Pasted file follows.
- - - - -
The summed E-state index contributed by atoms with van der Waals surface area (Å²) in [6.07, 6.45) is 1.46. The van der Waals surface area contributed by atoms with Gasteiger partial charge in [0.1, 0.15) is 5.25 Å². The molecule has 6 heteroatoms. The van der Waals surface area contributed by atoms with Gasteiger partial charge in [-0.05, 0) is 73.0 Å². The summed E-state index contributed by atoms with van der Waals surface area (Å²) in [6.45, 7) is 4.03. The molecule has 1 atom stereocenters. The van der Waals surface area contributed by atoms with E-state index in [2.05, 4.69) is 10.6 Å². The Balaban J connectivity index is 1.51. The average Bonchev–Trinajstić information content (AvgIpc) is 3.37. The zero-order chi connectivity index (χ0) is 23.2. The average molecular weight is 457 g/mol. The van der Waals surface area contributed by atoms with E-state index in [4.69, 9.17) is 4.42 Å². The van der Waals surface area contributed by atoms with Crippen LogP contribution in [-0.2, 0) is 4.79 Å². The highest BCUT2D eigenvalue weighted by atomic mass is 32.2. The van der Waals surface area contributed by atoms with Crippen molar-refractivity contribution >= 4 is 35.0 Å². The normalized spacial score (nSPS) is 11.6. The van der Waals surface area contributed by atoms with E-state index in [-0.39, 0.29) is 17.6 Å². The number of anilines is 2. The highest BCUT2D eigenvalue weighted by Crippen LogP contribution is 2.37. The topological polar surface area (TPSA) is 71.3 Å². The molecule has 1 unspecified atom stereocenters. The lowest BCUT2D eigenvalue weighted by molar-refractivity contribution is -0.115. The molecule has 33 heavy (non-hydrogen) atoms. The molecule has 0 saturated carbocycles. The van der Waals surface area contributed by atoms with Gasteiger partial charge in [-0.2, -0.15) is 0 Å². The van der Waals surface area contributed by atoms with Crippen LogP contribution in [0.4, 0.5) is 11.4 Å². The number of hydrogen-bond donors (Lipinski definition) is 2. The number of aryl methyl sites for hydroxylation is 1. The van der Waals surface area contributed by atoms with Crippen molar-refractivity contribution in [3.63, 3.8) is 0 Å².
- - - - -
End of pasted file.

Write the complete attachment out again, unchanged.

The summed E-state index contributed by atoms with van der Waals surface area (Å²) in [6.07, 6.45) is 1.46. The van der Waals surface area contributed by atoms with Gasteiger partial charge in [0.1, 0.15) is 5.25 Å². The molecule has 6 heteroatoms. The van der Waals surface area contributed by atoms with Gasteiger partial charge in [-0.05, 0) is 73.0 Å². The summed E-state index contributed by atoms with van der Waals surface area (Å²) in [6.45, 7) is 4.03. The molecule has 1 atom stereocenters. The van der Waals surface area contributed by atoms with E-state index in [2.05, 4.69) is 10.6 Å². The Balaban J connectivity index is 1.51. The average Bonchev–Trinajstić information content (AvgIpc) is 3.37. The zero-order chi connectivity index (χ0) is 23.2. The average molecular weight is 457 g/mol. The van der Waals surface area contributed by atoms with E-state index in [4.69, 9.17) is 4.42 Å². The van der Waals surface area contributed by atoms with Crippen LogP contribution in [-0.2, 0) is 4.79 Å². The highest BCUT2D eigenvalue weighted by atomic mass is 32.2. The van der Waals surface area contributed by atoms with Crippen molar-refractivity contribution >= 4 is 35.0 Å². The normalized spacial score (nSPS) is 11.6. The van der Waals surface area contributed by atoms with E-state index in [-0.39, 0.29) is 17.6 Å². The number of anilines is 2. The highest BCUT2D eigenvalue weighted by Crippen LogP contribution is 2.37. The topological polar surface area (TPSA) is 71.3 Å². The molecule has 1 unspecified atom stereocenters. The lowest BCUT2D eigenvalue weighted by molar-refractivity contribution is -0.115. The molecule has 33 heavy (non-hydrogen) atoms. The molecule has 0 saturated carbocycles. The van der Waals surface area contributed by atoms with Gasteiger partial charge in [-0.2, -0.15) is 0 Å². The van der Waals surface area contributed by atoms with Crippen LogP contribution in [0.4, 0.5) is 11.4 Å². The number of hydrogen-bond donors (Lipinski definition) is 2. The number of aryl methyl sites for hydroxylation is 1. The van der Waals surface area contributed by atoms with Crippen molar-refractivity contribution in [3.63, 3.8) is 0 Å².